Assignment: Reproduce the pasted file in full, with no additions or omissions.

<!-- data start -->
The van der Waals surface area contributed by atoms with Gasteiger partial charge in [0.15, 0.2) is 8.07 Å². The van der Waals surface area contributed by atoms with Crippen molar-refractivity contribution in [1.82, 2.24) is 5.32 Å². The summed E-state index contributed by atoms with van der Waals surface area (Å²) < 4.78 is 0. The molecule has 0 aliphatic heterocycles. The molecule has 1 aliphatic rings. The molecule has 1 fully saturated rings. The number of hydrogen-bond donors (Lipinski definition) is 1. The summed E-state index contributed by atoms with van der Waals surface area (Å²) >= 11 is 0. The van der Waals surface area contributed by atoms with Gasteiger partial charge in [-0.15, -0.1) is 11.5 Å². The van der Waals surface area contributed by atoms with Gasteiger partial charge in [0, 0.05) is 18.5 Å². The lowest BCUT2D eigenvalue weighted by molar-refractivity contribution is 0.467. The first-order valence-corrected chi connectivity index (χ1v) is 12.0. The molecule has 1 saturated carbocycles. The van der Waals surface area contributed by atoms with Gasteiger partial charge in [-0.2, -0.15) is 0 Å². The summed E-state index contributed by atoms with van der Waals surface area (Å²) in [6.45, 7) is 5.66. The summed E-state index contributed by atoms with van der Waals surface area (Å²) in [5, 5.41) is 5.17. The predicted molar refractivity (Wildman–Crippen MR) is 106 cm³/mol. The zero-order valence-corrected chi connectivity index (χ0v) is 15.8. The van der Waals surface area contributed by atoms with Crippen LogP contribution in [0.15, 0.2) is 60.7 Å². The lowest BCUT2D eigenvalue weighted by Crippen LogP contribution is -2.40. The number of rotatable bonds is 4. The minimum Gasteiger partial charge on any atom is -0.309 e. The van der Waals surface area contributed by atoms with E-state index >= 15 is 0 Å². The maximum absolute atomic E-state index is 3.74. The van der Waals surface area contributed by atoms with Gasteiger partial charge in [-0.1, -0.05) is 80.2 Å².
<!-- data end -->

The van der Waals surface area contributed by atoms with Gasteiger partial charge in [0.15, 0.2) is 8.07 Å². The van der Waals surface area contributed by atoms with Crippen molar-refractivity contribution in [1.82, 2.24) is 5.32 Å². The summed E-state index contributed by atoms with van der Waals surface area (Å²) < 4.78 is 0. The molecule has 0 aliphatic heterocycles. The molecule has 1 aliphatic rings. The molecule has 1 fully saturated rings. The number of hydrogen-bond donors (Lipinski definition) is 1. The summed E-state index contributed by atoms with van der Waals surface area (Å²) >= 11 is 0. The van der Waals surface area contributed by atoms with Gasteiger partial charge in [-0.15, -0.1) is 11.5 Å². The van der Waals surface area contributed by atoms with Gasteiger partial charge in [0, 0.05) is 18.5 Å². The lowest BCUT2D eigenvalue weighted by molar-refractivity contribution is 0.467. The first-order valence-corrected chi connectivity index (χ1v) is 12.0. The molecule has 1 saturated carbocycles. The van der Waals surface area contributed by atoms with Gasteiger partial charge in [-0.2, -0.15) is 0 Å². The summed E-state index contributed by atoms with van der Waals surface area (Å²) in [6.45, 7) is 5.66. The summed E-state index contributed by atoms with van der Waals surface area (Å²) in [5, 5.41) is 5.17. The predicted molar refractivity (Wildman–Crippen MR) is 106 cm³/mol. The zero-order valence-corrected chi connectivity index (χ0v) is 15.8. The van der Waals surface area contributed by atoms with Crippen LogP contribution in [0.15, 0.2) is 60.7 Å². The lowest BCUT2D eigenvalue weighted by Crippen LogP contribution is -2.40. The number of rotatable bonds is 4. The minimum Gasteiger partial charge on any atom is -0.309 e. The van der Waals surface area contributed by atoms with E-state index >= 15 is 0 Å². The maximum absolute atomic E-state index is 3.74. The van der Waals surface area contributed by atoms with Gasteiger partial charge in [-0.1, -0.05) is 80.2 Å².